October 31 2014 Latest news:
Tuesday, May 20, 2014
A trade union is staging a lunchtime demonstration outside Cambridgeshire County Council’s headquarters over council workers’ pay tomorrow.
UNISON will ballot members for industrial action on the one per cent pay rise that has been offered by the council, which they describe as “completely unacceptable”.
Britain’s biggest trade union says that workers in Cambridgeshire have suffered a three year pay freeze on wages and a below inflation increase of one per cent last year.
They claim 71 per cent of UNISON members have already rejected this year’s one per cent pay offer following a pay consultation, which signalled the go-ahead for the industrial action ballot.
Rob Turner, UNISON Cambridgeshire branch secretary, said: “The one per cent pay offer by the employers is completely unacceptable and a disgrace.
“How do local politicians expect to win votes in the European and local elections when they continue to support pay cuts and stash savings that have already been made?
“My UNISON members working for Cambridgeshire Council are keeping services and schools running but still being taken for granted.
“The council have got millions stashed away in reserves but still they continue to offer the lowest paid as little as possible and next to nothing for everyone else.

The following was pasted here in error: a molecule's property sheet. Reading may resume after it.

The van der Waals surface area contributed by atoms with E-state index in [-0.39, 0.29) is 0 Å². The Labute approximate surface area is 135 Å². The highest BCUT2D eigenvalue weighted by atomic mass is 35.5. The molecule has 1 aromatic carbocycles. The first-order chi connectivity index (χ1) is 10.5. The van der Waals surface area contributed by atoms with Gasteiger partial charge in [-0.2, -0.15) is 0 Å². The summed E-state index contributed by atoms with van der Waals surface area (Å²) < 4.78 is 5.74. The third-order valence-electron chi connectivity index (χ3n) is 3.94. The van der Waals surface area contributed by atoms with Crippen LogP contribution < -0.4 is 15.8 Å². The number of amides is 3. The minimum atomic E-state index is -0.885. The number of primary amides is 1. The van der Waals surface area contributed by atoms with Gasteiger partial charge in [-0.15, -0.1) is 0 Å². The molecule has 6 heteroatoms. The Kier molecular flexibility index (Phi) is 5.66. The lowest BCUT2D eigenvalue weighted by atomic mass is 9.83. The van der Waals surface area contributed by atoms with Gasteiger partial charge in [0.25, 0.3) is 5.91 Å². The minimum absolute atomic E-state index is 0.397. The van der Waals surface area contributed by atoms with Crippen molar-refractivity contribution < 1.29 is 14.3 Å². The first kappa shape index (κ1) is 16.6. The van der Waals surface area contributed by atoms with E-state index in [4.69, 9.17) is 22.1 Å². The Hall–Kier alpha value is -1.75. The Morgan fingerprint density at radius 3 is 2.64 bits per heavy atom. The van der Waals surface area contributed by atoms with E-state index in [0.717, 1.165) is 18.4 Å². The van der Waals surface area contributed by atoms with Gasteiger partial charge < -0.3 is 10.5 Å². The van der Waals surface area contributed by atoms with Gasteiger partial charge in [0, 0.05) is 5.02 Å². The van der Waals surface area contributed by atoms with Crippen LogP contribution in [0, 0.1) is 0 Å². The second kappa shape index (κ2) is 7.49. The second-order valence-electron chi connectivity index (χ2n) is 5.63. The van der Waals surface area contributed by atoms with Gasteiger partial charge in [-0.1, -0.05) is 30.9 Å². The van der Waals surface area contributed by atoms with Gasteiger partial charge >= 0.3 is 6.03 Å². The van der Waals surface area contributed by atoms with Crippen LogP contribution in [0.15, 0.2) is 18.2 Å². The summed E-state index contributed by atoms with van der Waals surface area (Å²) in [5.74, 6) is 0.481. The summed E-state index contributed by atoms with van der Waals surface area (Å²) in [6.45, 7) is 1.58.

“UNISON members working for the council have already had their local terms and conditions slashed in the name of savings – when will these cuts ever stop.
“My members who work for the council are suffering from rising fuel, travel, food and childcare costs. They and their families are worth more and the local councillors need to recognise this by stopping the cuts and giving priority to jobs and decent pay.”
A Cambs County Council spokesman said: “The council has a dedicated team of people delivering vital services in challenging times.
“Cambridgeshire County Council has one of the lowest reserves in the country, in 2013 the Local Government Association identified that we were ranked 331st out of 338 for the level of General Reserve that we held.
“A recent independent external review suggested these levels were too low. The council’s modest level of reserves are vital for managing the unexpected pressures that hit council services.
“Pay increases for our lowest paid staff is set nationally and a rise of one per cent was given last year. Management bands are set locally and last year a smaller rise of between 0.5 per cent and 0.8 per cent was given.”